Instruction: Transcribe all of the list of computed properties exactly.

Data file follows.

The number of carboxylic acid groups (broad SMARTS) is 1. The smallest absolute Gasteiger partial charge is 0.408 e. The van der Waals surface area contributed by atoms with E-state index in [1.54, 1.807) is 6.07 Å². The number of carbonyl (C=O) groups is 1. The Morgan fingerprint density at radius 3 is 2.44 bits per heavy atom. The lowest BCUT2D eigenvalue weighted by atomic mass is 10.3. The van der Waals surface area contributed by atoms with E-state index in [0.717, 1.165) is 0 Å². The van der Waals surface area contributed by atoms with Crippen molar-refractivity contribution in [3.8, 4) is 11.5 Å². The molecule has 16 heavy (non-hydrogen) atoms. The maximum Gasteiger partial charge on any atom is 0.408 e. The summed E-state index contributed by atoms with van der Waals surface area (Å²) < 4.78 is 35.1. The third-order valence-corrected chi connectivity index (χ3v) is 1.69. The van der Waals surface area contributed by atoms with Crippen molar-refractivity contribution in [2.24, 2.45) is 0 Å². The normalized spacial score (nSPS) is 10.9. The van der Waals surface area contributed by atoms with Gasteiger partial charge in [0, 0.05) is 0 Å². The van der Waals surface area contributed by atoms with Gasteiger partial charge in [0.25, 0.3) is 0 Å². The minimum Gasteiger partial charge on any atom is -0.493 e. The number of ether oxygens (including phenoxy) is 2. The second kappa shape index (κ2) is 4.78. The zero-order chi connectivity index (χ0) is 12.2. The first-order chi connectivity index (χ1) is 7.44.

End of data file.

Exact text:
The number of carboxylic acid groups (broad SMARTS) is 1. The smallest absolute Gasteiger partial charge is 0.408 e. The van der Waals surface area contributed by atoms with E-state index in [1.54, 1.807) is 6.07 Å². The number of carbonyl (C=O) groups is 1. The Morgan fingerprint density at radius 3 is 2.44 bits per heavy atom. The lowest BCUT2D eigenvalue weighted by atomic mass is 10.3. The van der Waals surface area contributed by atoms with E-state index in [0.717, 1.165) is 0 Å². The van der Waals surface area contributed by atoms with Crippen molar-refractivity contribution in [3.8, 4) is 11.5 Å². The molecule has 16 heavy (non-hydrogen) atoms. The maximum Gasteiger partial charge on any atom is 0.408 e. The summed E-state index contributed by atoms with van der Waals surface area (Å²) < 4.78 is 35.1. The third-order valence-corrected chi connectivity index (χ3v) is 1.69. The van der Waals surface area contributed by atoms with Crippen molar-refractivity contribution in [2.24, 2.45) is 0 Å². The normalized spacial score (nSPS) is 10.9. The van der Waals surface area contributed by atoms with Gasteiger partial charge in [0, 0.05) is 0 Å². The van der Waals surface area contributed by atoms with Gasteiger partial charge in [0.25, 0.3) is 0 Å². The minimum Gasteiger partial charge on any atom is -0.493 e. The number of ether oxygens (including phenoxy) is 2. The second kappa shape index (κ2) is 4.78. The zero-order chi connectivity index (χ0) is 12.2. The first-order chi connectivity index (χ1) is 7.44.